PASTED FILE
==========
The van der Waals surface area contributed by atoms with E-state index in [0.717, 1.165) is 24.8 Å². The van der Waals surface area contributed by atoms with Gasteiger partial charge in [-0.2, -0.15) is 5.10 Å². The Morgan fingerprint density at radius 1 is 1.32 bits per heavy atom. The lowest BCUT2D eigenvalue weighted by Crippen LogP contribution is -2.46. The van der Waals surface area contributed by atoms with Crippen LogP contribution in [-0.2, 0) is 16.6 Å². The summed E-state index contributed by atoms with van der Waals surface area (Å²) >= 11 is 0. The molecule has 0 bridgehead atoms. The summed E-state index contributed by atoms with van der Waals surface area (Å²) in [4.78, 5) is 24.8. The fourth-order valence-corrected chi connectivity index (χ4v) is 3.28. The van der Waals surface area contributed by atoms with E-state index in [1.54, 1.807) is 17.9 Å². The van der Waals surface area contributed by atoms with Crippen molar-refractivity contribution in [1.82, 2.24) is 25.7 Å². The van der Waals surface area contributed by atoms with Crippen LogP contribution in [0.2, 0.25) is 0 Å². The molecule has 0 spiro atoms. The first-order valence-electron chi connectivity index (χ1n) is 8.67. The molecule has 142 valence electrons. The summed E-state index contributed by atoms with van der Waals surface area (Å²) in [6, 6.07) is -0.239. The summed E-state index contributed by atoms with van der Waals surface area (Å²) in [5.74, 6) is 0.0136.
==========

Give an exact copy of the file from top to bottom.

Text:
The van der Waals surface area contributed by atoms with E-state index in [0.717, 1.165) is 24.8 Å². The van der Waals surface area contributed by atoms with Gasteiger partial charge in [-0.2, -0.15) is 5.10 Å². The Morgan fingerprint density at radius 1 is 1.32 bits per heavy atom. The lowest BCUT2D eigenvalue weighted by Crippen LogP contribution is -2.46. The van der Waals surface area contributed by atoms with Crippen LogP contribution in [-0.2, 0) is 16.6 Å². The summed E-state index contributed by atoms with van der Waals surface area (Å²) >= 11 is 0. The molecule has 0 bridgehead atoms. The summed E-state index contributed by atoms with van der Waals surface area (Å²) in [4.78, 5) is 24.8. The fourth-order valence-corrected chi connectivity index (χ4v) is 3.28. The van der Waals surface area contributed by atoms with E-state index in [1.54, 1.807) is 17.9 Å². The van der Waals surface area contributed by atoms with Crippen molar-refractivity contribution in [1.82, 2.24) is 25.7 Å². The van der Waals surface area contributed by atoms with Crippen LogP contribution in [0.2, 0.25) is 0 Å². The molecule has 0 spiro atoms. The first-order valence-electron chi connectivity index (χ1n) is 8.67. The molecule has 142 valence electrons. The summed E-state index contributed by atoms with van der Waals surface area (Å²) in [6, 6.07) is -0.239. The summed E-state index contributed by atoms with van der Waals surface area (Å²) in [5.74, 6) is 0.0136.